By Grace Kuikman
In late March, Beverly/Morgan Park resident Paul Duggan will be traveling to Cambodia with very precious cargo, a prosthetic hand custom-made by students at Brother Rice High School for a young girl attending a Love Without Boundaries school.
How Duggan was able to connect seniors at his old high school with a student halfway around the world is a story of how love leads to possibilities.
Love of School
Duggan grew up in Beverly/Morgan Park, and graduated from Brother Rice, setting him on a path to his position as president of Jackson Boulevard Capital Management. Duggan is an active Rice alum who supports the school in many ways.
Love of Family
A little over 18 years ago, Duggan and his wife Debbie adopted twin girls from China, the perfect completion of their family. The Duggans joined a group of adopting parents on a chat board, and were introduced to another adopting parent, Amy Eldridge. Eldridge was committed to improving conditions for orphans in China, and when the Duggans learned she wanted to start a foundation, they opened their hearts, and stepped up with support.
Love Without Boundaries
Love Without Boundaries (LWB) was founded in 2003 with a mission to help improve conditions for orphans in China and today also brings humanitarian assistance to children in Cambodia, India and Uganda. Eldridge is the CEO and Duggan is Emeritus Chair.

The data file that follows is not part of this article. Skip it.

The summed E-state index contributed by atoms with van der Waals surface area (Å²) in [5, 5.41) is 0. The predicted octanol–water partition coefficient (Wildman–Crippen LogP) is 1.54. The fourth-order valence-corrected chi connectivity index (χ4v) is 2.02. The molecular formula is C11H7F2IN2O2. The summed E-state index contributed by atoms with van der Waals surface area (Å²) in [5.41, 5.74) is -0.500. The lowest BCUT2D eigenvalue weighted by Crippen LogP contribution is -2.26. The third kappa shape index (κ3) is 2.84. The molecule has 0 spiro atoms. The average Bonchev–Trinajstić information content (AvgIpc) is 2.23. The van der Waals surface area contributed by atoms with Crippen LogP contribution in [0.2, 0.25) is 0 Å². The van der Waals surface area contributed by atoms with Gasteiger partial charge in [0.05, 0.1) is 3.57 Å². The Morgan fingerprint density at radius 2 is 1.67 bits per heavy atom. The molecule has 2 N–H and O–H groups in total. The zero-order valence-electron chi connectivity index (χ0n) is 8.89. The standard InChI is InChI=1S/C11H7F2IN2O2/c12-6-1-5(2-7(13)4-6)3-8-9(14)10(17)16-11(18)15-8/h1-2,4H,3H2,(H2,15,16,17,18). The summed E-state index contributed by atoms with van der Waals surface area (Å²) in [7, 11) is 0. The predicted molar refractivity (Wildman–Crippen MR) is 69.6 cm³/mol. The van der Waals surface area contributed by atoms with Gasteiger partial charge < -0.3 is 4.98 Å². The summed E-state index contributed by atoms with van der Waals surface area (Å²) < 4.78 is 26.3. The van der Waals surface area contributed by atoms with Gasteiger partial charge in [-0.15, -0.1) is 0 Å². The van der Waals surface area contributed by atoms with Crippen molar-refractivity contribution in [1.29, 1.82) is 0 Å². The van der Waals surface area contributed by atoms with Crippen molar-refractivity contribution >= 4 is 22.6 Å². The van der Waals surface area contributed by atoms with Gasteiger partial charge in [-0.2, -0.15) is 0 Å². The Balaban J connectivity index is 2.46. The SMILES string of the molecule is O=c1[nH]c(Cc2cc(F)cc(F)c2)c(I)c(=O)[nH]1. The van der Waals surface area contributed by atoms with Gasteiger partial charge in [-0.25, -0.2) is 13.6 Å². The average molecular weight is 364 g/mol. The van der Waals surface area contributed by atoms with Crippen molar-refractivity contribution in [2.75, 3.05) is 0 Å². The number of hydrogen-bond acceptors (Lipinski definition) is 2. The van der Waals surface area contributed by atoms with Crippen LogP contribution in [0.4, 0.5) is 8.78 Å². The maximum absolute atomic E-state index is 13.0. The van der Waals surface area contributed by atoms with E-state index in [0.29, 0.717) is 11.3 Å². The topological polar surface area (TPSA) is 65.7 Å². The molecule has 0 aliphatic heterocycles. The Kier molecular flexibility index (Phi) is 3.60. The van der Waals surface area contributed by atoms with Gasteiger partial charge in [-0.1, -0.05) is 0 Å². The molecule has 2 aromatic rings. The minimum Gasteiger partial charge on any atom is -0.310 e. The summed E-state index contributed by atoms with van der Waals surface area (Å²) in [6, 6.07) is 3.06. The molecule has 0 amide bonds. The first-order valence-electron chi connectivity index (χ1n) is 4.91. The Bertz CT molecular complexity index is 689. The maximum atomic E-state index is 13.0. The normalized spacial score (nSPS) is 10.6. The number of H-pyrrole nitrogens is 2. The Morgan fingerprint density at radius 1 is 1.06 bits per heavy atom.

Last year, the not-for-profit organization provided more than 1300 medical procedures and 92,000 hot lunches, as well as education for more than 700 children. LWB also offers healing homes for the children undergoing medical procedures, foster care and other services that put the needs of children first.
Paul Duggan remains very involved in the organization’s mission to offer “hope and healing to orphaned and vulnerable children.” He has witnessed how the work being done by LWB changes the lives of so many children, and had adopted the motto: “One Child at a Time.”
Brother Rice High School has always offered top notch education as well as a commitment to charitable acts. Duggan reached out to the school to support LWB. Through their homerooms, students donate a small amount each month toward the care of a child being served by LWB.
When Duggan was introduced to the capabilities of the recently added engineering curriculum at Brother RIce, he instantly recognized a way to fill a very specific need: creating a prosthetic hand for a girl born without hands or feet who attends a LWB school in Cambodia.
Brother Rice senior engineering student Liam Coughlin is leading the project, and assisting him is Matteo Valencia, a member of the Advocacy Club. Both students are part of Rice’s award-winning robotics team.
The young men are using a manual developed by last year’s seniors, the first class to use 3D printers to create prosthetic hands. Last year, students made several “generic” hands which were donated to a not-for-profit organization in South Carolina. The hands have articulated joints, and are wired, so movements in the wrist enable the fingers and thumb to bend, making the prosthetics are functional.